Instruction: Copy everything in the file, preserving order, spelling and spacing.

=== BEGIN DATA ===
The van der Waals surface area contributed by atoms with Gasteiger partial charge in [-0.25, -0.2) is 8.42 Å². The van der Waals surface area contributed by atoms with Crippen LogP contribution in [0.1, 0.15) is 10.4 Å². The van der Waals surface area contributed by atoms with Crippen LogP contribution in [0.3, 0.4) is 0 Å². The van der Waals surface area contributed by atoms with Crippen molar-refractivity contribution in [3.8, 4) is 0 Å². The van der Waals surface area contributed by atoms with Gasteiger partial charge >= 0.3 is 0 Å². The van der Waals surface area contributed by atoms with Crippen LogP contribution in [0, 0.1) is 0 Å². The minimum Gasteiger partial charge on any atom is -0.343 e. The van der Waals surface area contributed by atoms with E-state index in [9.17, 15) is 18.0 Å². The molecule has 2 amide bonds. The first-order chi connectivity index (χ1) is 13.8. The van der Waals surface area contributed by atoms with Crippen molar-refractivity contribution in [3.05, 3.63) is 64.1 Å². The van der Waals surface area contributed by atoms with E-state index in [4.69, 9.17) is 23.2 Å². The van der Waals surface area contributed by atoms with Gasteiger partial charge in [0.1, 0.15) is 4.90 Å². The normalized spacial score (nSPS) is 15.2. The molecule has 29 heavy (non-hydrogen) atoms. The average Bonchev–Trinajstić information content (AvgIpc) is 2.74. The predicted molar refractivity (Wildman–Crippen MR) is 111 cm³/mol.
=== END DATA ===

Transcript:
The van der Waals surface area contributed by atoms with Gasteiger partial charge in [-0.25, -0.2) is 8.42 Å². The van der Waals surface area contributed by atoms with Crippen LogP contribution in [0.1, 0.15) is 10.4 Å². The van der Waals surface area contributed by atoms with Crippen LogP contribution in [0.3, 0.4) is 0 Å². The van der Waals surface area contributed by atoms with Crippen molar-refractivity contribution in [3.8, 4) is 0 Å². The van der Waals surface area contributed by atoms with Gasteiger partial charge >= 0.3 is 0 Å². The van der Waals surface area contributed by atoms with Crippen LogP contribution in [0, 0.1) is 0 Å². The minimum Gasteiger partial charge on any atom is -0.343 e. The van der Waals surface area contributed by atoms with E-state index in [9.17, 15) is 18.0 Å². The molecule has 2 amide bonds. The first-order chi connectivity index (χ1) is 13.8. The van der Waals surface area contributed by atoms with Crippen molar-refractivity contribution in [3.05, 3.63) is 64.1 Å². The van der Waals surface area contributed by atoms with E-state index in [4.69, 9.17) is 23.2 Å². The van der Waals surface area contributed by atoms with Gasteiger partial charge in [0.1, 0.15) is 4.90 Å². The normalized spacial score (nSPS) is 15.2. The molecule has 29 heavy (non-hydrogen) atoms. The average Bonchev–Trinajstić information content (AvgIpc) is 2.74. The predicted molar refractivity (Wildman–Crippen MR) is 111 cm³/mol.